Warda Ilyas Ahmed, 25, spent two years searching for jobs in Mogadishu based on her hard-earned university degree in agriculture.
But when she kept on getting rejections, she turned to entrepreneurship and has set up a growing laundry service business that currently employs 13 other young people.
“I was unemployed yesterday, and today I am employing people. It has changed my life and that of my family. I earn an income, and I provide a living for my family. I even support my relatives in rural areas,” Warda said.
Even though her business venture has been successful, she still faces discouraging comments from people in the community about her work:
“They say, you studied and now you are ending up washing clothes! You studied why don’t you go back to studies? I meet challenges including from some close people. Laundry services is considered a despicable job.”
After graduating from Somalia university in 2018, she came to the hard understanding that certificates get you nowhere – it is all about who you know.
“The selection process is based on nepotism. No one will just give you a job. You need to find your MP or minister to get a job. You can’t just walk into a place and find employment,” she said.
Offering jobs on merit
Warda’s friends loaned her funds to start her business, which opened in 2020 and now includes three laundry centres.
As an employer, she wants to change the culture of nepotism that hinders many young people seeking jobs in Mogadishu.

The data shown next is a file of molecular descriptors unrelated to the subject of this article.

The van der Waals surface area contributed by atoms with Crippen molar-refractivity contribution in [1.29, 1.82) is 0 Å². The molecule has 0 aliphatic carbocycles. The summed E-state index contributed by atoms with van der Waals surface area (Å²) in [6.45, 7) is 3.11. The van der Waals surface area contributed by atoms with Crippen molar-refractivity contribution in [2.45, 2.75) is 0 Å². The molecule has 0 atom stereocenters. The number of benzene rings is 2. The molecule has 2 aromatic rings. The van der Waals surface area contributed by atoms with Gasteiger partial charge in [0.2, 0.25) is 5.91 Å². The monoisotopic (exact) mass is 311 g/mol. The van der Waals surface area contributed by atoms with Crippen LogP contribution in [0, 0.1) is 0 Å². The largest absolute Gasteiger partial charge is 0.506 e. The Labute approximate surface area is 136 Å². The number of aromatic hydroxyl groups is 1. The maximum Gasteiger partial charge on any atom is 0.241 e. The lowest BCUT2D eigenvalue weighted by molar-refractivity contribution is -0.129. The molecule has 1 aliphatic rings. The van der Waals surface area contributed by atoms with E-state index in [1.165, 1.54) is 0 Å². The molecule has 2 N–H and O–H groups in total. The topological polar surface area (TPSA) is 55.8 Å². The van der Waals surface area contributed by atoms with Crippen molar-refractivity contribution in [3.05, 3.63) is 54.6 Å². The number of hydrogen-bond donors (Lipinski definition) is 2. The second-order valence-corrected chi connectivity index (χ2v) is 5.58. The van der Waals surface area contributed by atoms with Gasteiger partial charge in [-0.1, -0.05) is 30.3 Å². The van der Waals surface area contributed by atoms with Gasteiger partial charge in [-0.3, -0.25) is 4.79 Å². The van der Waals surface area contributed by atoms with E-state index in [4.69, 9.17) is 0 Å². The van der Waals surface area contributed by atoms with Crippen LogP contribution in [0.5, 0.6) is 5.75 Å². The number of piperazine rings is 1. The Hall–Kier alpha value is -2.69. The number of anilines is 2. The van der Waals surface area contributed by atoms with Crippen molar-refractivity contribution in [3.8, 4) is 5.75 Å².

“I select people based on their skills and how much they need the job. If I see someone needs the job and has the skills, I employ them. We make the recruitment process tough because I know how it was for me,” she explained.
She now spends her time overseeing her three laundry centres, which requires patience.
“Sometimes people collect their clean clothes and come back claiming some of their clothes are missing. There are times when someone brings in burnt or worn out clothes and later blames us for the damage,” she said.
With centres in Hodan, Hamar-weyne, and Bondere districts employing nine men and four women, she aims to expand across Banadir region.
Safiya Ibrahim, 20, works in Warda’s Hodan centre doing 12-hour shifts. She earns enough money to take care of her five siblings and mother.
“It’s my first job, I have learned a lot and I benefited a lot, because I have my younger siblings who are still in school. Now my income provides a living, school fees and I get to save some money. Our life has improved,” said Safiya, who is the only breadwinner in her family.
She used to be dependent on her relatives, which was neither good for them nor for her.
“I used to stay at home but now I am a working person and I am happy, thank God. I also thank my sister who gave me this job and welcomed me, it is hard to get someone to just employ you,” she said.
“I receive the incoming clothes, write name labels on them, and weigh them. I also return the laundered clothes back to the owners,” she said.
She finished her secondary school studies in 2019 and could not afford to proceed to university. However, she is now saving part of her salary hoping to enter university and continue her education.
Source: Radio Ergo